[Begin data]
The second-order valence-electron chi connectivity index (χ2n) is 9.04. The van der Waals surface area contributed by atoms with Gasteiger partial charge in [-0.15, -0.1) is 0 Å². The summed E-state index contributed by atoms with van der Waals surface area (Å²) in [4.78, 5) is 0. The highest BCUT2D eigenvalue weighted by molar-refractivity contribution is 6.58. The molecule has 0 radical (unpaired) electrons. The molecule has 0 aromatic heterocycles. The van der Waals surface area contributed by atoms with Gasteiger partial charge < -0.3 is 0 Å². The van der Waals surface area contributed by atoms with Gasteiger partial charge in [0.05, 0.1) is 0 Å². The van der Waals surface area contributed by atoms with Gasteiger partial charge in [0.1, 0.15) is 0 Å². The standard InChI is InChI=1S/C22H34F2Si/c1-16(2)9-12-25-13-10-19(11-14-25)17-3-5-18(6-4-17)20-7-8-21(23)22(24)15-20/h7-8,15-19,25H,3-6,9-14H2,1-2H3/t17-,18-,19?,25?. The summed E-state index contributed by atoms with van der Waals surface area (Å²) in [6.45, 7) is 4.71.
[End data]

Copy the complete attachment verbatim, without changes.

The second-order valence-electron chi connectivity index (χ2n) is 9.04. The van der Waals surface area contributed by atoms with Gasteiger partial charge in [-0.15, -0.1) is 0 Å². The summed E-state index contributed by atoms with van der Waals surface area (Å²) in [4.78, 5) is 0. The highest BCUT2D eigenvalue weighted by molar-refractivity contribution is 6.58. The molecule has 0 radical (unpaired) electrons. The molecule has 0 aromatic heterocycles. The van der Waals surface area contributed by atoms with Gasteiger partial charge < -0.3 is 0 Å². The van der Waals surface area contributed by atoms with Gasteiger partial charge in [0.05, 0.1) is 0 Å². The van der Waals surface area contributed by atoms with Gasteiger partial charge in [0.1, 0.15) is 0 Å². The standard InChI is InChI=1S/C22H34F2Si/c1-16(2)9-12-25-13-10-19(11-14-25)17-3-5-18(6-4-17)20-7-8-21(23)22(24)15-20/h7-8,15-19,25H,3-6,9-14H2,1-2H3/t17-,18-,19?,25?. The summed E-state index contributed by atoms with van der Waals surface area (Å²) in [6.45, 7) is 4.71.